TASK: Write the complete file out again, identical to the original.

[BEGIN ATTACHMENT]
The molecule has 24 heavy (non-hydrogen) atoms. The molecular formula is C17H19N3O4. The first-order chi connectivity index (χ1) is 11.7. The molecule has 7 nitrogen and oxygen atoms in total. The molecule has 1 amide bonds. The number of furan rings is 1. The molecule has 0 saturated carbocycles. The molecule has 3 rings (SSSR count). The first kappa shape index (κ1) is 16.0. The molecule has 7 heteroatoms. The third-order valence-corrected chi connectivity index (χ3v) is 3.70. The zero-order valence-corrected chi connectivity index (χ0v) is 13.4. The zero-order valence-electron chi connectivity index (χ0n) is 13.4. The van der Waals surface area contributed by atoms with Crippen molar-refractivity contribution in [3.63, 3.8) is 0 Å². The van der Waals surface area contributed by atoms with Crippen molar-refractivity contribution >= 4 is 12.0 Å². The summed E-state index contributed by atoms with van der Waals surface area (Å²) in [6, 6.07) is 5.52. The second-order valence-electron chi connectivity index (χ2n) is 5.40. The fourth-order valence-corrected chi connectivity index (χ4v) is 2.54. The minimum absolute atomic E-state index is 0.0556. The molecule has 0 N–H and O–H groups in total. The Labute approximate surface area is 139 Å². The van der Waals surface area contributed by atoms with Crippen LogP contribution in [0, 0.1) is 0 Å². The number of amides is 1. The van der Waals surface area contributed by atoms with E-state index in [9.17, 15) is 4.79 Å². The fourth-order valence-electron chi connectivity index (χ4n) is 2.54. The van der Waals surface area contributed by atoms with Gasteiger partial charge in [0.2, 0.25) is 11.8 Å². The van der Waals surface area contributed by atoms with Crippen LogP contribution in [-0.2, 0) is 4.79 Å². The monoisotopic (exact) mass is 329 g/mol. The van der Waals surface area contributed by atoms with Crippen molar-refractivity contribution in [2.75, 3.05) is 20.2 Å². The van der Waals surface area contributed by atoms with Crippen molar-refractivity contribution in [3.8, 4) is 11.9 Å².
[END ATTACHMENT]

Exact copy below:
The molecule has 24 heavy (non-hydrogen) atoms. The molecular formula is C17H19N3O4. The first-order chi connectivity index (χ1) is 11.7. The molecule has 7 nitrogen and oxygen atoms in total. The molecule has 1 amide bonds. The number of furan rings is 1. The molecule has 0 saturated carbocycles. The molecule has 3 rings (SSSR count). The first kappa shape index (κ1) is 16.0. The molecule has 7 heteroatoms. The third-order valence-corrected chi connectivity index (χ3v) is 3.70. The zero-order valence-corrected chi connectivity index (χ0v) is 13.4. The zero-order valence-electron chi connectivity index (χ0n) is 13.4. The van der Waals surface area contributed by atoms with Crippen molar-refractivity contribution in [3.63, 3.8) is 0 Å². The van der Waals surface area contributed by atoms with Crippen molar-refractivity contribution >= 4 is 12.0 Å². The summed E-state index contributed by atoms with van der Waals surface area (Å²) in [6, 6.07) is 5.52. The second-order valence-electron chi connectivity index (χ2n) is 5.40. The fourth-order valence-corrected chi connectivity index (χ4v) is 2.54. The minimum absolute atomic E-state index is 0.0556. The molecule has 0 N–H and O–H groups in total. The Labute approximate surface area is 139 Å². The van der Waals surface area contributed by atoms with Crippen LogP contribution in [0, 0.1) is 0 Å². The number of amides is 1. The van der Waals surface area contributed by atoms with E-state index in [9.17, 15) is 4.79 Å². The fourth-order valence-electron chi connectivity index (χ4n) is 2.54. The van der Waals surface area contributed by atoms with Gasteiger partial charge in [0.2, 0.25) is 11.8 Å². The van der Waals surface area contributed by atoms with Crippen LogP contribution in [-0.2, 0) is 4.79 Å². The monoisotopic (exact) mass is 329 g/mol. The van der Waals surface area contributed by atoms with Crippen molar-refractivity contribution in [2.75, 3.05) is 20.2 Å². The van der Waals surface area contributed by atoms with Crippen molar-refractivity contribution in [3.8, 4) is 11.9 Å².